We moved our offices last week so I have not had much time to look at what happened in last week's Supreme Court arguments on Obamacare. Day three was probably the best one for the government but let's not get carried away. The government's "good day" involved asking whether it had acted with the tender mercies of La Cosa Nostra. Had it made the states an offer they can't refuse?
Up for consideration was that feature of the Affordable Care Act that requires the states to substantially expand eligibility for Medicaid. The Constitution quite clearly forbids the federal government from requiring the states to adopt - or to dictate the nature of - social programs, so the Act uses an old tried and true trick. If the states refuse to do federal bidding, the Secretary of Health and Human Services is empowered to eliminate all Medicaid funding for the state. (The cost of the expansion is also to be paid for completely by the federal government at first and then at 90% after that, although there is - and can be - no guarantee that this will continue.)
This trick - justified under Congress' implicit authority to spend to advance the "General Welfare." Courts have long justified that money spent by sending it to the states can come with all sorts of strings attached extending the federal writ where it might not otherwise have run.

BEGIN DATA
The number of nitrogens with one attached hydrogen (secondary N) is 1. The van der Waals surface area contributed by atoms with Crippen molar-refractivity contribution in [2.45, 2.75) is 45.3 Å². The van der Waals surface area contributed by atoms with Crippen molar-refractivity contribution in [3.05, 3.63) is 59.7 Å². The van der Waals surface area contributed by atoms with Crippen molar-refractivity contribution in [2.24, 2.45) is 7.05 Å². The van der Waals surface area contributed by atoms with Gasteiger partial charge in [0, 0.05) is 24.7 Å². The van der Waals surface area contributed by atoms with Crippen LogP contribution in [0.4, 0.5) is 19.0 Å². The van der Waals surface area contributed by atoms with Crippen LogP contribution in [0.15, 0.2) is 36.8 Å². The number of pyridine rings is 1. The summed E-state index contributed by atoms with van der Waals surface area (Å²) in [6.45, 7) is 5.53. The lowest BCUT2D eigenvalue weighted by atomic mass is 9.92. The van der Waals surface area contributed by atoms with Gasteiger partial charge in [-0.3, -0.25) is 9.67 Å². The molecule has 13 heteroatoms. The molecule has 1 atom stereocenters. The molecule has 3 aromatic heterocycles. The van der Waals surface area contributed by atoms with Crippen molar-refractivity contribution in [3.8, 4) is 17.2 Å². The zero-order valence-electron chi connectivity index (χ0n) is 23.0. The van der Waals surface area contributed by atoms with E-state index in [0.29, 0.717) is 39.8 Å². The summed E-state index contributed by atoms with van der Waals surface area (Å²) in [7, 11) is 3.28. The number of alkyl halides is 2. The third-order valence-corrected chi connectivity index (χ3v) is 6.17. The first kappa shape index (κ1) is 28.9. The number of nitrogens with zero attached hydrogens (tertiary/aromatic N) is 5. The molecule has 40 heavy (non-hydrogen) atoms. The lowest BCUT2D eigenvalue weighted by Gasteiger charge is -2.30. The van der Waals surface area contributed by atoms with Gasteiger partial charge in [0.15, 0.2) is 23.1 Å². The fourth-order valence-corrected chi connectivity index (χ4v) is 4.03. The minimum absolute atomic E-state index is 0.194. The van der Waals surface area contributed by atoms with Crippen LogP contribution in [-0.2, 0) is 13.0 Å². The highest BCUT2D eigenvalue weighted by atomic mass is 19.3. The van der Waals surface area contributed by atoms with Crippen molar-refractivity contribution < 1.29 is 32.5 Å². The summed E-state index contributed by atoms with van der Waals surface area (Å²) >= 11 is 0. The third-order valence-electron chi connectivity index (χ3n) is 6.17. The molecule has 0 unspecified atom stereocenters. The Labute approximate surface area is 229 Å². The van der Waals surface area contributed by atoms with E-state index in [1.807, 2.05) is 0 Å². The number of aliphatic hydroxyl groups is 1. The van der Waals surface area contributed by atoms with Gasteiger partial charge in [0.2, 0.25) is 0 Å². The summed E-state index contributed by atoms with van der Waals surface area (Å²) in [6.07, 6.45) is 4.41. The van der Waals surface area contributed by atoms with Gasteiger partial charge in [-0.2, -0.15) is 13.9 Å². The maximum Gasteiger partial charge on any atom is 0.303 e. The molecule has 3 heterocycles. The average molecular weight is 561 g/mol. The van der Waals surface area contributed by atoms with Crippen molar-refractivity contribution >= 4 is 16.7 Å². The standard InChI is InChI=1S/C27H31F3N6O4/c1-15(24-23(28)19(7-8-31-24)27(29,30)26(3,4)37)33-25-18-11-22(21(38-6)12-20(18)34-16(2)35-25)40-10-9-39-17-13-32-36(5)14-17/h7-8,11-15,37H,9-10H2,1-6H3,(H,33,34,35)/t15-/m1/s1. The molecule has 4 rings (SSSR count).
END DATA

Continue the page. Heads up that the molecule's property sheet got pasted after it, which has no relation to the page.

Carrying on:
There is a substantial criticism of these cases. In a forthcoming book, The Upside-Down Constitution, Michael Greve argues that the use of the spending power in this way constitutes an uhholy alliance between the states and the federal government in which both substantially evade accountability for policy decisions.
But the permissibility of this approach is well established and the Obamacare case is about its limits. The Supreme Court has suggested the possibility that federal money with strings attached might be coercive of the states and, if so, impermissible. The Court has never found this to be the case. Might this be the first time?
How can giving someone money be coercive? There are two ways. The weaker arguments are that a deal can be too sweet to say "no" to or that states have become dependent on federal money that they have effectively ceded their sovereignty,
A stronger version is that the states are faced with an offer that they can't refuse. These programs are not truly "opt-in" or "opt-out." The citizens of any particular state have to pay for the federal program whether or not their state participates. Seen in this way, Wisconsin can only "opt-out" of the benefits and not the costs.
Seen in this way, the larger the program - particularly the larger the loss of benefits - the more it is likely for participation to be no choice at all.
Is the Affordable Care Act such a case? Here we saw a bit of reversal from the argument on the individual mandate. With respect to the individual mandate, certain of the Justices were looking for a limiting principle on the power of Congress. With respect to the Medicaid expansion, they were looking for a triggering principle on coercion. Just when does an offer become one that a state can't refuse?